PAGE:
I do not recall Awami League and BNP leaders meeting together on any occasion outside of this meeting with the US ambassador. Then on Wednesday, two influential leaders of Awami League and BNP, Kazi Zafrullah and Selima Rahman respectively, were both seen at the ‘Youth Talk: Citizen Expectations’ conference. The key speaker at the conference was the US ambassador Peter Haas. The Prothom Alo picture of the event shows Peter Haas sitting in the middle, flanked by Awami League’s Kazi Zafrullah and BNP’s Selima Rahman. Also present was Jatiya Party’s presidium member Fakhrul Imam.
Awami League and Jatiya Party leaders may not share the same platform for public meetings, but they do meet in parliament. Jatiya Party members also criticise various policies and programmes of the government, not that the government policymakers pay any heed. They count Jatiya Party as they ‘pet’ opposition. Even Jatiya Party leaders have said so at various times.
The aim of the youth conference was to increase the interest of youth in politics. But our political policy makers do not want that. If they did, they would have ensured that the student union elections took place in colleges and universities. Our political leaders love to criticise and berate the military rulers, but at least during those rules, the student union elections would be held. Conversely, after 1991 no such student election was held other than a one-off DUCSU election. Neither Awami League nor BNP can shrug off responsibility for this. They do not hold student union elections as they are scared of youth. But when they are in power or in the opposition, they use youth as they will.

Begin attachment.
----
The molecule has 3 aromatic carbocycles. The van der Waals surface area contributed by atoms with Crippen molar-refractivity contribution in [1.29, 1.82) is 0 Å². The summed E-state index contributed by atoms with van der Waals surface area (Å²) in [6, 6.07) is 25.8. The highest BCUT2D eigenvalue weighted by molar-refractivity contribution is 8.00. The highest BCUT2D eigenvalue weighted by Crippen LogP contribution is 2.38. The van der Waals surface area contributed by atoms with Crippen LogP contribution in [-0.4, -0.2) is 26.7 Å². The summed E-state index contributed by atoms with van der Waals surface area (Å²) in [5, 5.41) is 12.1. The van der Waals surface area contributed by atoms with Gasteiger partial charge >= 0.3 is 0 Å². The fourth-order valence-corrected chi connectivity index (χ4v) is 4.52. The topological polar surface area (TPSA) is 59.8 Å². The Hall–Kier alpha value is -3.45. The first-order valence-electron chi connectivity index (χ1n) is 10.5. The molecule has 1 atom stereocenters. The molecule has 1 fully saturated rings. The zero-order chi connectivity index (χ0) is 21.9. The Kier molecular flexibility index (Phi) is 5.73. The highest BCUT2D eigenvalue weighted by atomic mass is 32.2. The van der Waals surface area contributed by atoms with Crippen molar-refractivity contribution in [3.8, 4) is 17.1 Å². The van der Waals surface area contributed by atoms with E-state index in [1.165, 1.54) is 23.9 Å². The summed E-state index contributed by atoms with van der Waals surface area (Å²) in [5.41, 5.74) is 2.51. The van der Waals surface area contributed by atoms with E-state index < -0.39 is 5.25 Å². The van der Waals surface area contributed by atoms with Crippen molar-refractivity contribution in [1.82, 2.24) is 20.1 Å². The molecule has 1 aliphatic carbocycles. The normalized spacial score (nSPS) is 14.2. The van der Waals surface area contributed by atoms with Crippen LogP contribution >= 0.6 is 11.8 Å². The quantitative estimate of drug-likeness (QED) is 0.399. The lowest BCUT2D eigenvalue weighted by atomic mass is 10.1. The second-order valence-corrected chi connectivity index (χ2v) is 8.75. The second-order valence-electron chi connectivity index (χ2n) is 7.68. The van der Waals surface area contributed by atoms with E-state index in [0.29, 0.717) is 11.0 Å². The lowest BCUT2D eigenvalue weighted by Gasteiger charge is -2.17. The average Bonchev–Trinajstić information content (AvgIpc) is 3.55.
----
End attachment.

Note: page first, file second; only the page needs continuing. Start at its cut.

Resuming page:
No matter how they may castigate America in public, they certainly keep up relations behind the scenes. This is just another example of the double standards of our politicians.
Speaking at that conference, Awami League’s presidium member Kazi Zafrullah said, many of those who would ride cycle-vans as students 10 years ago, now as politicians drive around in Pajeros. This creates questions in the minds of the youth concerning politics. They wonder how to enter politics and apprehend that they will not be able to leave politics once they enter. BNP standing committee member Selima Rahman said that the situation that prevails in the country is a deterrent for youth to join politics. They question why they could not cast their votes in 2014 and 2018.
The remark made by Kazi Zafrullah about students who rode cycle-vans now ride in Pajeros, points to the crux of power politics. Politics is no longer about serving the nation or about ideology, it has become a tool to make money.
Awami League leaders do not sit with BNP leaders. BNP leaders do not talk to Awami League leaders either. But they have no objection to attending and talking at events attended by the US ambassador.
In the past we had seen that even though Awami League and BNP leaders did not hold meetings with each other within the country, they would attend invitations by the British House of Commons. Perhaps no such call comes from outside now, and so they turn up when called to the house of the US ambassador or at any special event. No matter how they may castigate America in public, they certainly keep up relations behind the scenes. This is just another example of the double standards of our politicians.
* Sohrab Hassan is the joint editor of Prothom Alo and a poet. He can be contacted at [email protected]
* This column appeared in the print and online edition of Prothom Alo and has been rewritten for the English edition by Ayesha Kabir